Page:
One big reason why our measures against Covid-19 are working is because Singaporeans trust the PAP government.

They trust the PAP government will keep everyone safe, and keep Singapore in working order.

That if people catch Covid-19, they will get proper medical treatment. That if we have a lockdown, affected workers and businesses will be taken care of. That supermarkets will be stocked, and essential services will not be disrupted.

Singaporeans have this confidence because for 60 years now, we have consistently good PAP government. They know the PAP will never give up in a crisis, we won’t buckle, and we will always have your back. As a result, Singaporeans patiently complied with burdensome safe management measures and repeated rounds of tightening and easing. They accepted that the tightenings were essential, to slow down infections at critical junctures, and
prevent our healthcare system from being overwhelmed. They understood that the changes in plans were hard to avoid, because in a rapidly changing situation, we had to adapt our response as the situation unfolded. I am very grateful that everyone came together, accepted the inconveniences and hardships, and made our measures work. Thank you!

When vaccines became available, Singaporeans came forward to get vaccinated without hesitation. It has been a successful vaccination campaign, vaccinating everyone. Today, 87 per cent of our population is fully vaccinated – probably one of the highest vaccination rate in the world. It was not just because the vaccination campaign was well organised, or because the vaccinations were free. In fact some of the vaccination centres had goodie bags. It was also because people trusted the government, trusted the healthcare system, and accepted advice to get vaccinated to protect themselves and to protect their families.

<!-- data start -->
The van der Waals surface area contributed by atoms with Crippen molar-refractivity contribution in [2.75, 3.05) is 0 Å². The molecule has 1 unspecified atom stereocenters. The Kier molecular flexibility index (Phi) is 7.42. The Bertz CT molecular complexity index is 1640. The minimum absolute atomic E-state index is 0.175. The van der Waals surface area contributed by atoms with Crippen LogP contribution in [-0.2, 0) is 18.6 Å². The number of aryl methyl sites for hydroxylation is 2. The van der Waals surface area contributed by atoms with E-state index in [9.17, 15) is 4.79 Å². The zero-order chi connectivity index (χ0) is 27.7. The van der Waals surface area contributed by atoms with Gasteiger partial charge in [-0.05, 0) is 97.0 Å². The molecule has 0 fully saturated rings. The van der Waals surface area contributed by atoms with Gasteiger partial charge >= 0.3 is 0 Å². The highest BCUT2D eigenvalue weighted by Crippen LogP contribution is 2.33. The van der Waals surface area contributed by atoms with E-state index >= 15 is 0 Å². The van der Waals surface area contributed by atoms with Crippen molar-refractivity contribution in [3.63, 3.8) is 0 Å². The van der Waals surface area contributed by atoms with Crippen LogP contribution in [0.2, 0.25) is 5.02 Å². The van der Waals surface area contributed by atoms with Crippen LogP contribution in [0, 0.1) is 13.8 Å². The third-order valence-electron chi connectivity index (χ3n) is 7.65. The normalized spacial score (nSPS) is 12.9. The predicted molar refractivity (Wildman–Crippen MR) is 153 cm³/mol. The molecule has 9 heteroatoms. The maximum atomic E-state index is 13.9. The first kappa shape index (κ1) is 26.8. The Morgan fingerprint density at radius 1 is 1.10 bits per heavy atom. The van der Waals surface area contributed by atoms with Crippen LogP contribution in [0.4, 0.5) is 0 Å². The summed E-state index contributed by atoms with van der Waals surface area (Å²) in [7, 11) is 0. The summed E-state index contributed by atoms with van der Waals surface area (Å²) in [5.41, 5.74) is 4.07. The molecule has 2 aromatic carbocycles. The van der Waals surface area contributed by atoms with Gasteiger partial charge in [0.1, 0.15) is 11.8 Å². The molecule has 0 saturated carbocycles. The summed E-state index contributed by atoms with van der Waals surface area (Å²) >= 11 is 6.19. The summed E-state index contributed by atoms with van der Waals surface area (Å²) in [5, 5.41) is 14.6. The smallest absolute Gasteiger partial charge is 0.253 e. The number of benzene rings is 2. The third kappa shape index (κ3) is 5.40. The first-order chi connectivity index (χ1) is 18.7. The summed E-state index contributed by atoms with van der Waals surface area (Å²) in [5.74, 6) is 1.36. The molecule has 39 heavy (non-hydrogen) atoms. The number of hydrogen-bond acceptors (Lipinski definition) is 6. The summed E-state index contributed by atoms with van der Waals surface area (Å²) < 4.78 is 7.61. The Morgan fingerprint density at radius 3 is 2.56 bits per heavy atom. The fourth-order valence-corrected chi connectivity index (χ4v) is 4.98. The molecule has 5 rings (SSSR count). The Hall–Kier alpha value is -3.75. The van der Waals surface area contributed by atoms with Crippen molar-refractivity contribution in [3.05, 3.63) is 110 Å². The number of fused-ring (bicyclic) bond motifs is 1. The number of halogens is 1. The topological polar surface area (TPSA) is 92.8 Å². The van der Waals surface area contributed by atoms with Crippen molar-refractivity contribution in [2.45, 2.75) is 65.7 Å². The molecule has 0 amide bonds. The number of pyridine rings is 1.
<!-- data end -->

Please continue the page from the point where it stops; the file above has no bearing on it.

Elsewhere, the situation is often quite different. Some countries have had great difficulty vaccinating their whole population. Europe is now struggling with a fourth wave of infections. Vaccines are readily available, but a significant
minority in every country simply refuse to get vaccinated. Many of them are antivaxxers not just because they are misguided or ignorant, but because of deep distrust – distrust of authority in general, and of their government in particular. So when the governments try to them to get vaccinated, their response is: “I don’t trust you. Why should I believe you?”

That is in Europe, but it is also a big problem in the US. There, attitudes towards vaccination split along partisan political lines, between the Blue camp (Democrats) and the Red camp (Republicans). The Democrat supporters are
eager to get jabbed, and willing to wear masks.

But many Republicans still remain unvaccinated, even in Red States, where they are having new outbreaks with many people seriously ill, large numbers in ICU and dying. This is weird, because the previous Republican administration was the one made vaccines, invented medicines, further the cause, and now Republicans don’t want it.

Essentially, Americans are profoundly divided, public healthcare is politicised, and on top of that, there is a deep suspicion of the government. These political divisions and social distrust have made it harder for the US and many European countries to bring Covid-19 under control.